I may never dip my toe into the sea again. I’ve just read an article that has turned my legs to jelly, which is quite apt really because it is all about jellyfish.
To be fair, I’ve always been a little nervous about exposing my naked flesh to the great oceans of the world or more accurately the creatures that reside within those vast expanses of brine. We all know that there are dangers there. I mean, who hasn’t seen “Jaws”? But at least you get a warning with sharks. If you are on the beach in a warm climate the chances are that the telltale dorsal fin will warn you of a shark’s approach.
Jellyfish, on the other hand are another story.
I first became aware of these odd beasts on a holiday in the north of England as a child; washed up on the shore was a strange creature with tentacles that looked like an alien creature from hell. “Don’t touch it,” yelled my Dad. “It will sting!”
Well that was enough for me. I have a fear of any creature that will bite or sting. I was off the beach before you could yell “Jellyfish”, whipping up a major sandstorm in my wake.
My next encounter with a jellyfish, or should I say a fluther of jellyfish, was on a ferry between Vila Real de Santo António in Portugal and Ayamonte in Spain. I was a student, travelling around Europe with two friends and we were taking the early morning ferry. The sun was peeping over the horizon, the air was cool and comfortable and I was at peace. My two friends were staring into space and I decided to observe the tranquil sea. However, it wasn’t tranquil at all. Swarming around the boat, like a pulsating nightmare of rubber were literally thousands of huge jellyfish. I had never seen anything like it. The worst thing about the creatures were their horrifically long tentacles. There were so many that if I had been crazy enough and completely lost my mind, I felt I could have slipped over the side of the boat and walked to Spain on their backs. They were big and they terrified me. Later on our holiday, we visited a couple of places in Spain next to the coast and I swear that I refused to set foot in the water; I had to be persuaded to even walk on the beach in case one of the monsters washed up onto the sand.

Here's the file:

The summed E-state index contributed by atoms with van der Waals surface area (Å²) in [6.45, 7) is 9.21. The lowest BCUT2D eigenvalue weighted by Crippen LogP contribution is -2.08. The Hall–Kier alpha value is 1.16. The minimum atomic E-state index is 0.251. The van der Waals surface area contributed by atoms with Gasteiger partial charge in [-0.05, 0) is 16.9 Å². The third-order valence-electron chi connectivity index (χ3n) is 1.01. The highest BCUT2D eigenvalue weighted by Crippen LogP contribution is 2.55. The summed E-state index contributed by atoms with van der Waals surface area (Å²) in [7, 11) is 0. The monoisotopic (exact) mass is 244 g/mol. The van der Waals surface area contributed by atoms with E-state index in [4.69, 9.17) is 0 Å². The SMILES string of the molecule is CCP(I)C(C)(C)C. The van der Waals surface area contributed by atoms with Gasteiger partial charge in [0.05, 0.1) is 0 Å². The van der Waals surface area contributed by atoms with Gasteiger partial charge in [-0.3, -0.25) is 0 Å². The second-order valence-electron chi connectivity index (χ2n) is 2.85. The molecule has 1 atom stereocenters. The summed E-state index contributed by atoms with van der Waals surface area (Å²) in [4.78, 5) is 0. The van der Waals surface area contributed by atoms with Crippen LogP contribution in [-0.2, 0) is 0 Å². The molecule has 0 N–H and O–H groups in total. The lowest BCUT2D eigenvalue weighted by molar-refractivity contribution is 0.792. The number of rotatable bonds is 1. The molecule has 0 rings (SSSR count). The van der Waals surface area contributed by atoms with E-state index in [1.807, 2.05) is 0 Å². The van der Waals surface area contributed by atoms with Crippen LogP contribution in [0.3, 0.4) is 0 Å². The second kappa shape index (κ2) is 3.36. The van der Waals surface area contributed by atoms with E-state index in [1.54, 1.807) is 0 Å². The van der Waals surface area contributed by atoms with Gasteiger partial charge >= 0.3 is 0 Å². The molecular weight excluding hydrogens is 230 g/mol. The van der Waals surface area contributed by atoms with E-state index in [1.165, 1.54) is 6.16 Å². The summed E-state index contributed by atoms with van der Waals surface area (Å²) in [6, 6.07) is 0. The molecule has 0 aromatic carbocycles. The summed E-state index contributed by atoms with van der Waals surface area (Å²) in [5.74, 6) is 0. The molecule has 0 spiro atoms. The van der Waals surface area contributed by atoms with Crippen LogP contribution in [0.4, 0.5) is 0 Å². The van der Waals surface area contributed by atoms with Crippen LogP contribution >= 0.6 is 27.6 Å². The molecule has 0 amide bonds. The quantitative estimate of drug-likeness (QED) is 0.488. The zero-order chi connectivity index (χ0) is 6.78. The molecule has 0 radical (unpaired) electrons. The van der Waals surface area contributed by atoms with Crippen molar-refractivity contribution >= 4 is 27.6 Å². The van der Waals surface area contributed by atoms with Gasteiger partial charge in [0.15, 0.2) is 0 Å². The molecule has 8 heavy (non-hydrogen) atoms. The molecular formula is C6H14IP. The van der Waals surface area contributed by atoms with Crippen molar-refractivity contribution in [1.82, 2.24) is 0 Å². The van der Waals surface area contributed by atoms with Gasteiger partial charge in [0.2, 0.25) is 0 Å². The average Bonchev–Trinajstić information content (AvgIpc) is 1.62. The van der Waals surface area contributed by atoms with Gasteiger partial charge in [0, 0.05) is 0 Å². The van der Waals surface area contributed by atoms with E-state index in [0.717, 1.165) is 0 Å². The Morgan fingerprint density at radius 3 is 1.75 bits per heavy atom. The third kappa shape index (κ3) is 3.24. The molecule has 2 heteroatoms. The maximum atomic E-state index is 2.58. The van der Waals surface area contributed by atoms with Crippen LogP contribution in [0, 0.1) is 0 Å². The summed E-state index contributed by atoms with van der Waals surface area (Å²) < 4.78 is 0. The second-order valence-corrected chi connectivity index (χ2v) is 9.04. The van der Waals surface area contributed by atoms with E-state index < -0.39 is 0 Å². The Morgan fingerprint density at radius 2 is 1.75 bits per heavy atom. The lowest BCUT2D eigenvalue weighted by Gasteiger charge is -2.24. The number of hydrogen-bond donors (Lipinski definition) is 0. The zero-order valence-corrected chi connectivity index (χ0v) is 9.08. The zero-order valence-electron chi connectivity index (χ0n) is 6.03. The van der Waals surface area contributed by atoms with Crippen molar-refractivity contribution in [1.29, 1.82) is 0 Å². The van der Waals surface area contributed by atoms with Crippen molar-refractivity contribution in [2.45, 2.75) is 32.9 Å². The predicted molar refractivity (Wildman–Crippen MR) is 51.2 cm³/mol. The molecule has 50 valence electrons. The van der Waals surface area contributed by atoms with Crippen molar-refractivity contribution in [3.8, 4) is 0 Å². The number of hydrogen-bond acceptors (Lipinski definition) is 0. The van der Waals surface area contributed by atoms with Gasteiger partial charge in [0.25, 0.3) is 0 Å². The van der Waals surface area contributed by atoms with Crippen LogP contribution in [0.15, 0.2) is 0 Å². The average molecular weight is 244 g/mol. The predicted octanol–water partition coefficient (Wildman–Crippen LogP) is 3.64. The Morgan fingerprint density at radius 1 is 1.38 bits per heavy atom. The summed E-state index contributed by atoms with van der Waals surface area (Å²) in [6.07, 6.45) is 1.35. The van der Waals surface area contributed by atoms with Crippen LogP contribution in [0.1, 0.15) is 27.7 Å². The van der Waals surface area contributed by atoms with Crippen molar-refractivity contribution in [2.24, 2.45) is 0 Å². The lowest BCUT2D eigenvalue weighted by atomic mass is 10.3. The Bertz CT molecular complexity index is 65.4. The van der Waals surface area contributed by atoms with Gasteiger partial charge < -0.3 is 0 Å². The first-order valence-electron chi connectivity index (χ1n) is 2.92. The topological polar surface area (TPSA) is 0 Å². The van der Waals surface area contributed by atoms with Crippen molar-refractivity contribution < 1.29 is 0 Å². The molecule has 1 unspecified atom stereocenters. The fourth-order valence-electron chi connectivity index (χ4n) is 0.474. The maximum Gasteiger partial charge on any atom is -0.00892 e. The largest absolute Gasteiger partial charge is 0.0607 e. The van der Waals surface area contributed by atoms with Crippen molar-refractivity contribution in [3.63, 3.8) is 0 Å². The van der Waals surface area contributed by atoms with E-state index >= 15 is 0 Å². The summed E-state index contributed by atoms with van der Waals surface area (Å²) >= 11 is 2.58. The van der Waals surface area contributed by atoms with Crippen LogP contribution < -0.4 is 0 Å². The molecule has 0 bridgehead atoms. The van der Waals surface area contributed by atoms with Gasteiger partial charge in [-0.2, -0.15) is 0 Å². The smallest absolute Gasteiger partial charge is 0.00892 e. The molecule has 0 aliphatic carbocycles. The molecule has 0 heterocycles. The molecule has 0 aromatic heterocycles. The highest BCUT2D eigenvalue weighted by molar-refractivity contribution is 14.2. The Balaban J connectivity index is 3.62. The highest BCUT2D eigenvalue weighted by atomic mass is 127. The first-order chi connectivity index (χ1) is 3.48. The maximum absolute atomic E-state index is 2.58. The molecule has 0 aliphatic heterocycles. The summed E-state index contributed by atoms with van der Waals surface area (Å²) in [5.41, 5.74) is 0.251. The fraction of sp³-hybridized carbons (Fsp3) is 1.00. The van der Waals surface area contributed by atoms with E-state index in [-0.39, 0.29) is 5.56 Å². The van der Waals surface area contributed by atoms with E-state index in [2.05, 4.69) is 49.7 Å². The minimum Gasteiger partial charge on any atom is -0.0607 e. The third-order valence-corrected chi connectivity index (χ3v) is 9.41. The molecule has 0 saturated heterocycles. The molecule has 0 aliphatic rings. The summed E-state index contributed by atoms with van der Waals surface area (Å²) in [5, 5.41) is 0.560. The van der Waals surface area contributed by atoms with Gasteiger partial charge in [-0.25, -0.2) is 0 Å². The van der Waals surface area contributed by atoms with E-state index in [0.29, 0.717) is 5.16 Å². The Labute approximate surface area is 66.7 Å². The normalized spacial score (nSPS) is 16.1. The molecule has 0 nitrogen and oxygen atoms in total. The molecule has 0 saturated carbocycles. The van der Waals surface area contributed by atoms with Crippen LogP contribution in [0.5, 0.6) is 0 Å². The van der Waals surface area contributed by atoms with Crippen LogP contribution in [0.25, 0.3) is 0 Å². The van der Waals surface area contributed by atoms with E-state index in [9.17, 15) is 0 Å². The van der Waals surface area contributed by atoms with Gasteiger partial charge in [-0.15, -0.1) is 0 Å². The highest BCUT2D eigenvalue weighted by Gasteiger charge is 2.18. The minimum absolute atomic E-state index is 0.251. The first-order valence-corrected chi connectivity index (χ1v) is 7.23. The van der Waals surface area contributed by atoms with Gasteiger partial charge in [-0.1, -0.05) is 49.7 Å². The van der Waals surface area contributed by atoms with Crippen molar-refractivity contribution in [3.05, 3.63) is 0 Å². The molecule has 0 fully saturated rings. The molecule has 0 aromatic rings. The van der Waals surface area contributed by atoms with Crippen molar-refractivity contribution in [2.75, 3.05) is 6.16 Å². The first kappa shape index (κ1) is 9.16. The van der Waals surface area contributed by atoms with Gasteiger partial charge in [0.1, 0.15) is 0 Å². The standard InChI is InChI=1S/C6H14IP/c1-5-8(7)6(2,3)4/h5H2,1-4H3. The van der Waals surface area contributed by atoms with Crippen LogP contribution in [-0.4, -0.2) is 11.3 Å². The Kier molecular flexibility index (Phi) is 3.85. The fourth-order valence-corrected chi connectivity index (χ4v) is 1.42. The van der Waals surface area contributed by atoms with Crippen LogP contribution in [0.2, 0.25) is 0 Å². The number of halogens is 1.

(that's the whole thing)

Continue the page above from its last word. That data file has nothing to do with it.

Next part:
Three years ago, I was lucky enough to go to Australia. On my very first day in that beautiful country, I wandered onto the beach and saw this:
The jellyfish I saw in England was small; the ones in Portugal and Spain were big. The one represented by this sign, a box jellyfish, looked huge. In fact the sign made it look more like a giant octopus. I suppose, in many ways, it is good that the creature is so large because at least you can see it coming have time to get over your blind panic before swimming away like a creature possessed.
This venomous monster looks like this:
The box jellyfish can often be found on or near to beaches that the human population of Australia are attracted to. Thankfully they only appear in the Northern Australian seas. It is named because of its box shaped head – I think if I’d named it I would have called it something like the Killer Jellyfish.
I did some research on this monster and discovered that it weighs up to 2 kg and has up to 15 tentacles on each corner that can be up to 15m in length. Each tentacle can have up to 5000 stinging cells. Why in God’s name would a creature need 75000 stinging cells? It makes me wonder whether there is another much larger creature out the in the Australian seas that feeds on box jellyfish. Why else would it need to defend itself so vigorously?
You may think that a beast such as this can only move slowly. Wrong! It can propel itself along at speeds of up to 4 knots (about 5 mph). Avoiding it is therefore not easy. So much for me thinking that I could outswim it in a blind panic.
But it gets far worse than that. You cannot survive being stung unless the venom is treated immediately. The pain is excruciating and the likelihood is that if you are stung, you will almost certainly go into shock and drown before you reach the shore. The treatment is to pour vinegar over the stings as soon as possible. The warning sign came equipped with a bottle of vinegar and instructions on what to do. You would have to be insane to step into the water on your own. In fact if, in a fit of madness, I decided to chance it, I would insist that there were at least twenty life guards swimming around me; not to rescue me, but to get in the way of any box jellyfish that happened to be in the vicinity.